In November, Freedom & Unity: The Vermont Movie, films about Vermont made by Vermonters, came to Brattleboro. Vermont’s unique contribution to direct democracy, our Annual Town Meetings, was one of the themes.
The segment on energy, “People’s Power,” included scenes with citizens in Town Meetings debating shutting down Vermont Yankee. In 2009 and 2010, 51 towns in Vermont passed resolutions that advised the Legislature not to grant a license extension to VY, and to hold Entergy responsible to fully fund decommissioning. The success of this statewide effort sent a clear message to the legislature. Soon after, the Senate voted 26-4 against relicensing.
Watching “People’s Power” moved me to tears. Three years of being lied to, bullied, and sued by an $11 billion Louisiana corporation has silenced our legislators and cowed our regulators. Is Vermont’s direct democracy dead?
At the Rally to Defend Democracy in April 2012, Gov. Peter Shumlin tore into Entergy, listing all the promises it has broken to Vermont. Today, pragmatically, he calls Entergy a fair partner.
One industry insider said Entergy has spent $80 million on legal and regulatory challenges in Vermont since buying Vermont Yankee in 2002. It has paid off.
“The nuclear power industry has just been delivered a tremendous victory against the attempt by any state to shut down federally regulated nuclear power plants,” crowed Entergy’s legal celebrity, Kathleen Sullivan, after the federal court decision on preemption which gutted our legislators’ role.
The Nuclear Regulatory Commission is a captive regulator, with rules stacked in favor of the corporations. Recently, the pesky problem of congressional oversight was handled by a new NRC rule limiting access to NRC records.
Before now, any U.S. Senator or Representative from a state hosting a nuclear reactor could request information. Now only three people in Congress — the chair and ranking members of the Congressional oversight committee — can make such a request. That rule change leaves out U.S. Senator Bernie Sanders, who serves on the committee.
Not content with eviscerating the state and federal roles in running nuclear reactors, Entergy has now set its sights on limiting a host state’s role in decommissioning. Vermont Yankee is the first in a wave of reactors facing these issues. The company is sending a signal to regulators in New York, Michigan, and Massachusetts, respective hosts of its Pilgrim, Fitzpatrick, Palisades, and Indian Point reactors: “We will outspend you, we can force your hand, or we will walk away for half a century via SAFSTOR.”
Entergy has blackmailed Vermont into signing an agreement that disempowers the only regulator left standing, the Public Service Board (PSB). With three months of negotiations, five years of evidence and advocacy are wiped clean, because if the PSB tinkers with the negotiated MOU, Entergy walks away.
Take it or leave it, PSB.
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This week, the PSB heard testimony from dozens of citizens who said that Entergy cannot be trusted.
Many of us believe the state shares this distrust and our goals: getting the spent fuel moved out of the pool now, holding Entergy accountable financially, leaving a clean river, getting a site assessment that honestly identifies the extent of pollutants, and setting firm commitments and a schedule to clean them up promptly with strict oversight and enforcement by the state.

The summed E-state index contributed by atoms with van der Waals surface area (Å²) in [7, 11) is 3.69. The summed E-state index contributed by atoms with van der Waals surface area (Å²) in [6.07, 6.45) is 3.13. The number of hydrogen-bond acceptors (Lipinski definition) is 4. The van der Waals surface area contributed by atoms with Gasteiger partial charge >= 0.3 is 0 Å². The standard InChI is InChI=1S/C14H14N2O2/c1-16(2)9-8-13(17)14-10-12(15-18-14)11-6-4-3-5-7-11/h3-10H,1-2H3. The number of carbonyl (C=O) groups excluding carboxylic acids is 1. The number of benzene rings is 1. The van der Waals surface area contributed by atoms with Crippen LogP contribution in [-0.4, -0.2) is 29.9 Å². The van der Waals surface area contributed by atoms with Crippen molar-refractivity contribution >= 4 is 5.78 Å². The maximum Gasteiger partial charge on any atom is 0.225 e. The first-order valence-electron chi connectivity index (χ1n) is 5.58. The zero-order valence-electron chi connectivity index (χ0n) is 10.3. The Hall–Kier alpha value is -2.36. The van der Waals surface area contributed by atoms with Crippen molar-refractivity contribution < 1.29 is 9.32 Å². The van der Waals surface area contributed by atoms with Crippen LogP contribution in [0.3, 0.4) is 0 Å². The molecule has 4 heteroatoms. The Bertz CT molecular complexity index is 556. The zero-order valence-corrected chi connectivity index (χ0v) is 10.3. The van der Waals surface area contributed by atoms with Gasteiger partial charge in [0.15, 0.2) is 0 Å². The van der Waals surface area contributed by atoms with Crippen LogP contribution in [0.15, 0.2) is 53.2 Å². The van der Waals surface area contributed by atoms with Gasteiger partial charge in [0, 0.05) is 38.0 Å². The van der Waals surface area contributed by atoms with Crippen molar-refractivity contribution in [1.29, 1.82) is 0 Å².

Coerced by the threat of SAFSTOR, the state’s negotiating position was weak. Now the conditions have been set by this deal, not by the PSB. And under the terms of this agreement, the PSB can just suck it up whenever Entergy cries, “Preemption!”
If the PSB denies a CPG or sets conditions beyond those in the deal, Entergy can do the bare minimum the NRC requires.
Entergy can wait until 2016 to report on conditions at the site. It can let 900 tons of high-level radioactive waste sit in the pool for 50 years or more. It can risk the decommissioning trust fund while it plays the stock market. It can work on weakening NRC regulations further until it’s time for SAFSTOR.
Forget about contributing to site restoration. And hey, good luck with returning the site to a green field!
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In the battle between pragmatism and principle, what do we have to lose?
If you believe Entergy’s fresh promises, we avoid 50 or 60 years of waiting (during which time leaks continue to foul our groundwater and river). In one year rather than three, we get Entergy’s quick-and-dirty assessment of the 148 riverside acres polluted by tritium, strontium 90, cesium, and a host of other carcinogens. We avoid immediate job losses and get $10 million to help cushion the blow. We avoid bearing the burden of site restoration alone.
The pragmatic choice might be to take the deal, hope specific deadlines can be set and enforced, then scream and sue when Entergy continues its pattern of violating agreements and showing disdain for the state’s process.
If we accept this pragmatic path, what we lose is any pretense that the state has any regulatory role to play. Back-room deals and rubber stamps are now the Vermont way.
What we lose is our faith in Vermont as a practicing democracy. Town Meeting votes, the Senate vote, actions by the state’s regulators and advocacy groups, and citizen activists are but democracy’s window dressing when given an ultimatum by corporate America and captive federal regulators.
We cede the battle to Entergy, Monsanto, TransCanada and their ilk and, with either a cynical shrug or deep grief, admit the “Freedom and Unity” of Vermont is not enough.